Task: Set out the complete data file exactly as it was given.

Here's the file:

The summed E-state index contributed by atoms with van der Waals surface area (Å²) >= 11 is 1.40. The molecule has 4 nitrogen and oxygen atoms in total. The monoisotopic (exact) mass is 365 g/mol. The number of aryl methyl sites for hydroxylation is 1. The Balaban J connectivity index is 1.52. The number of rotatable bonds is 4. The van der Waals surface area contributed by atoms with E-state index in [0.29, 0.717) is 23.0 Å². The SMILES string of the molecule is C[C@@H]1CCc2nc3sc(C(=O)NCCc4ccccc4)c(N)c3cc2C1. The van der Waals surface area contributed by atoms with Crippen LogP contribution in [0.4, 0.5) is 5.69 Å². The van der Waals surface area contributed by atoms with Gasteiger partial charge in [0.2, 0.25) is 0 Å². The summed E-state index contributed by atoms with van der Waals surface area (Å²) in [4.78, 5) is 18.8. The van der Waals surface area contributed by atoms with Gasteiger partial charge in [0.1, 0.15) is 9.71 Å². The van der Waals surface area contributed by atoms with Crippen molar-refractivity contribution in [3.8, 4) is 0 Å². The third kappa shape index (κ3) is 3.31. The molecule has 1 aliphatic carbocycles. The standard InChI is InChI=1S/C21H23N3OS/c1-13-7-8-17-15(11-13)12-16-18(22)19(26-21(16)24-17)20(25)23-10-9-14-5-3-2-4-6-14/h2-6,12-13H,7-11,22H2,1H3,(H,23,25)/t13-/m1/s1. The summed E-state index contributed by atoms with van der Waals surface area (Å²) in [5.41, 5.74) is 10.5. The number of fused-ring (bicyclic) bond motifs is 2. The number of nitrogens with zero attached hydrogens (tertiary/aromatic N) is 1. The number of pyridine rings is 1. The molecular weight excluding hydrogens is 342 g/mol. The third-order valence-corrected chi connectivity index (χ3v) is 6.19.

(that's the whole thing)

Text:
The summed E-state index contributed by atoms with van der Waals surface area (Å²) >= 11 is 1.40. The molecule has 4 nitrogen and oxygen atoms in total. The monoisotopic (exact) mass is 365 g/mol. The number of aryl methyl sites for hydroxylation is 1. The Balaban J connectivity index is 1.52. The number of rotatable bonds is 4. The van der Waals surface area contributed by atoms with E-state index in [0.29, 0.717) is 23.0 Å². The SMILES string of the molecule is C[C@@H]1CCc2nc3sc(C(=O)NCCc4ccccc4)c(N)c3cc2C1. The van der Waals surface area contributed by atoms with Crippen LogP contribution in [0.4, 0.5) is 5.69 Å². The van der Waals surface area contributed by atoms with Gasteiger partial charge in [0.2, 0.25) is 0 Å². The summed E-state index contributed by atoms with van der Waals surface area (Å²) in [4.78, 5) is 18.8. The van der Waals surface area contributed by atoms with Gasteiger partial charge in [0.1, 0.15) is 9.71 Å². The van der Waals surface area contributed by atoms with Crippen molar-refractivity contribution in [3.8, 4) is 0 Å². The third kappa shape index (κ3) is 3.31. The molecule has 1 aliphatic carbocycles. The standard InChI is InChI=1S/C21H23N3OS/c1-13-7-8-17-15(11-13)12-16-18(22)19(26-21(16)24-17)20(25)23-10-9-14-5-3-2-4-6-14/h2-6,12-13H,7-11,22H2,1H3,(H,23,25)/t13-/m1/s1. The summed E-state index contributed by atoms with van der Waals surface area (Å²) in [5.41, 5.74) is 10.5. The number of fused-ring (bicyclic) bond motifs is 2. The number of nitrogens with zero attached hydrogens (tertiary/aromatic N) is 1. The number of pyridine rings is 1. The molecular weight excluding hydrogens is 342 g/mol. The third-order valence-corrected chi connectivity index (χ3v) is 6.19.